Burton reflects on environmental science project’s impact

 

IMG_1242Fresh into their 2nd semester of the 2018 school year, Everett New Tech juniors launched a project examining the pressing matter of poor water quality. With extensive research and hands on brainstorming, these students were determined to find a solution to conserving the planet’s 3% of accessible fresh water. Biology teacher, Klaudia Burton, challenged her classes to use information on quality, accessibility and reusability of water from around the globe to ensure that the worldwide population has access to one of our most vital necessities.

“The purpose of the project was that it stemmed from research that I was doing at Michigan State University and college engineering,” Burton said. “I worked there over the summer [‘17] and I got a chance to work with the new technologies that they’re using. Nanotechnology, to be specific. So, I purposefully chose this project for them because I believe that water quality is super important.”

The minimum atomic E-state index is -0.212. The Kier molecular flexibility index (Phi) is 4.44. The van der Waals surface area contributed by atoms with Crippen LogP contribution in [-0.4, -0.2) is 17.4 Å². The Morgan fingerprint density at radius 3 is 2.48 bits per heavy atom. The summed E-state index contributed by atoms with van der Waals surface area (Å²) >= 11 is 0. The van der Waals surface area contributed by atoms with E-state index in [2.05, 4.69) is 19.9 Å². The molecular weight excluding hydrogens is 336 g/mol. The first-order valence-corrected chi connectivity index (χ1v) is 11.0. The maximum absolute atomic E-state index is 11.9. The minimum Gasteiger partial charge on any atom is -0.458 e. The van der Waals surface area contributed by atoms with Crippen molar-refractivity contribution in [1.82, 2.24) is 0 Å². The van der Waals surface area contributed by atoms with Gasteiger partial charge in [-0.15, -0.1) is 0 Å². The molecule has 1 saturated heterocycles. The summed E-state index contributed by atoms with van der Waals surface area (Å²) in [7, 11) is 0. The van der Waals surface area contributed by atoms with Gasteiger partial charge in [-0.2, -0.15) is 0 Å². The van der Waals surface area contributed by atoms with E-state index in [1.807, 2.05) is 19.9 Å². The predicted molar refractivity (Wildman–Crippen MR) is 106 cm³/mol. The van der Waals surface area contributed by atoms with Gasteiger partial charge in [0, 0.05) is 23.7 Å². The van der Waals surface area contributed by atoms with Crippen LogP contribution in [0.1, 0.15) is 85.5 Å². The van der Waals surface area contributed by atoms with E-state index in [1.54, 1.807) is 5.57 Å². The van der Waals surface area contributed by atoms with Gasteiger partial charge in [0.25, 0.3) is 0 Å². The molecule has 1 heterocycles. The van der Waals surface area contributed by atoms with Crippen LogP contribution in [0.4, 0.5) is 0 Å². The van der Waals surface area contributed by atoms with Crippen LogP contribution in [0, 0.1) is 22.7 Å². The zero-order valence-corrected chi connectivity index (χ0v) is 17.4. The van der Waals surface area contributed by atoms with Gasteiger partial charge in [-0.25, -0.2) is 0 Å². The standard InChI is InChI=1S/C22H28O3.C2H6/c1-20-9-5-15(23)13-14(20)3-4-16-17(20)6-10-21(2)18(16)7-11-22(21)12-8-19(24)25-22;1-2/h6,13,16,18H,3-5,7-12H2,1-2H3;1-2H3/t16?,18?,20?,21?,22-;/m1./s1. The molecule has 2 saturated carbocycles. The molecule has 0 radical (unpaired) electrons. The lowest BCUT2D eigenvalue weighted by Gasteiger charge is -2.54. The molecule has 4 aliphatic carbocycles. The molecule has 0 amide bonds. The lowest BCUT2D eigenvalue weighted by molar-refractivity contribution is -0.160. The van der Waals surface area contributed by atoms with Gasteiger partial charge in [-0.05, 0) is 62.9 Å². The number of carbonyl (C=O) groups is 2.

Burton feels as though the majority of people should direct their attention and focus more on this issue. Those residing to the state of Michigan, she implied, might be taking their surrounding fresh water for granted.

“I think it’s one of the [overlooked] environmental issues, especially in the United States. A lot of people don’t think it affects us, especially in Michigan because we have the five Great Lakes so people don’t see fresh water availability being a problem, but it’s a bigger issue than a lot of people make it out to be,” she said.

In the end, though, Burton is certain that she accomplished what she set out to do for the benefit of her students.

“I think the kids doing the research and their work got a lot out of it,” she said. “Hopefully they take all that they’ve learned and… funnel it and inform other people.”

 

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